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A contractor doing business in Rhode Island is required to be registered with the Contractors’ Registration Board. Before signing a contract, check with the Contractors’ Registration Board to ensure the contractor is registered and licensed and if there have been claims and/or violations. The information is available by calling 222-1270 or online at www.crb.state.ri.us.
If the complaint is regarding work done within one year of the signing of the contract, file your complaint with the Contractors’ Registration Board.
While debt collectors have a right to seek payment, they must follow the guidelines set forth in both the federal and Rhode Island Fair Debt Collection Practices acts. According to the statutes, to stop a debt collector from calling, write a letter to the agency instructing them to cease and desist contacting you by telephone at home or at work and that all future communication be made to you via mail. Send the letter certified and retain a copy for your records.
A debt collector may contact you seven days a week between the hours of 8:00 a.m. and 9:00 p.m.
The first step is to file a complaint with your local police department. This report will be a valuable tool when disputing fraudulently charges. Next, call the fraud unit at each of the three credit bureaus (refer to Contact Information). They will send your credit report for you to review. Check carefully and dispute all inaccuracies directly with the credit bureau. For more information, call the ID Theft Hotline at 877-382-4357.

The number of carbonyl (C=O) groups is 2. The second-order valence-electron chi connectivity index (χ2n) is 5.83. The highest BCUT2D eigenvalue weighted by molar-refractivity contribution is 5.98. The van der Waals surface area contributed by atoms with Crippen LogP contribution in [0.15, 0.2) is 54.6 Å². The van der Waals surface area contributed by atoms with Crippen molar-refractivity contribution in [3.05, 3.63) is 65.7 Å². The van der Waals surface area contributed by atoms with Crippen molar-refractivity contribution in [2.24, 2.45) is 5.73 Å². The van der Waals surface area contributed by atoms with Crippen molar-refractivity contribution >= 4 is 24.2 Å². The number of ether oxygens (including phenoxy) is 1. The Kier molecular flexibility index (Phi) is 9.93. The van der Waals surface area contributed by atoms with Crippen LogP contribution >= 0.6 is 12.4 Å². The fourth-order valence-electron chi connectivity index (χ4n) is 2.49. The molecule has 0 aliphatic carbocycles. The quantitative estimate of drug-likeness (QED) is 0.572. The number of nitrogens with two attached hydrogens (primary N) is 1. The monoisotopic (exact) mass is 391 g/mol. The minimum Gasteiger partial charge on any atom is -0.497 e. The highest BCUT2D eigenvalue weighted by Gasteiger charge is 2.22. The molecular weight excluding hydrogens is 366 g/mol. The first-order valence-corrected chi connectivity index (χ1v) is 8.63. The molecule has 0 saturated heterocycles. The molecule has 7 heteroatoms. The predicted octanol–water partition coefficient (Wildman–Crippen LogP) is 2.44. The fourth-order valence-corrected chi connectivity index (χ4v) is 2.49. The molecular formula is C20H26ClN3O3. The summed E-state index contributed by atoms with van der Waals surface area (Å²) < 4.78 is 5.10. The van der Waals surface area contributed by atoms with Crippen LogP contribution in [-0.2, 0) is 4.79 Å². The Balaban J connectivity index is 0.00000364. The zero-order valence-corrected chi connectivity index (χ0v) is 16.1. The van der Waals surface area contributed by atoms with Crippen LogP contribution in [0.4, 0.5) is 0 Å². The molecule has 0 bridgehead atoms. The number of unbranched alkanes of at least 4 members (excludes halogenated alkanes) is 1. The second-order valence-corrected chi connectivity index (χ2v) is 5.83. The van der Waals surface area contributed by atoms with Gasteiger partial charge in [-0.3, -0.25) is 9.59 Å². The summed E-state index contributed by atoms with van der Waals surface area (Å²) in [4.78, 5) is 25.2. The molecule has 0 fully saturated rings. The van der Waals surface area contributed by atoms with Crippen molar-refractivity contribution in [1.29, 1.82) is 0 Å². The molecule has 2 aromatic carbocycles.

Yes. To summarize the lemon law, a used vehicle will qualify if it has been in for service three times for the same defect within its dealer warranty period or has been out of service for 15 days within the warranty period.
A new vehicle qualifies under this law if - within one year or 15,000 miles - the vehicle has been serviced four times for the same defect and the defect still exists.
Yes, the Motor Vehicle Arbitration Board enforces the Lemon Law for new vehicles only. The Auto Arbitration Line of the Better Business Bureau also handles new vehicle Lemon Law complaints.
First, the dealership should try to repair it. If it cannot be repaired, you may file a complaint with the Motor Vehicle Arbitration Board c/o Rhode Island Attorney General's Consumer Protection Unit, or you may arbitrate the matter through the manufacturer’s dispute process or the BBB (see above). If the outcome is not to your satisfaction, you will need to consult an attorney.
Consumers should work with the dealership to repair a continuing problem. Also inquire if the manufacturer has an informal dispute process. If a dealer fails to honor a warranty consult an attorney. Leased vehicles follow the standards that are set for new cars.
No, however, a private party cannot sell a car that does not meet the inspection standards of the state.
Is there anything I should consider before making a major purchase?
Yes. Read the entire contract before signing it. Please note that the time to ask questions is now. Remember, a contract is a binding, legal document. It is also important to read and understand the warranty protection the product manufacturer offers you.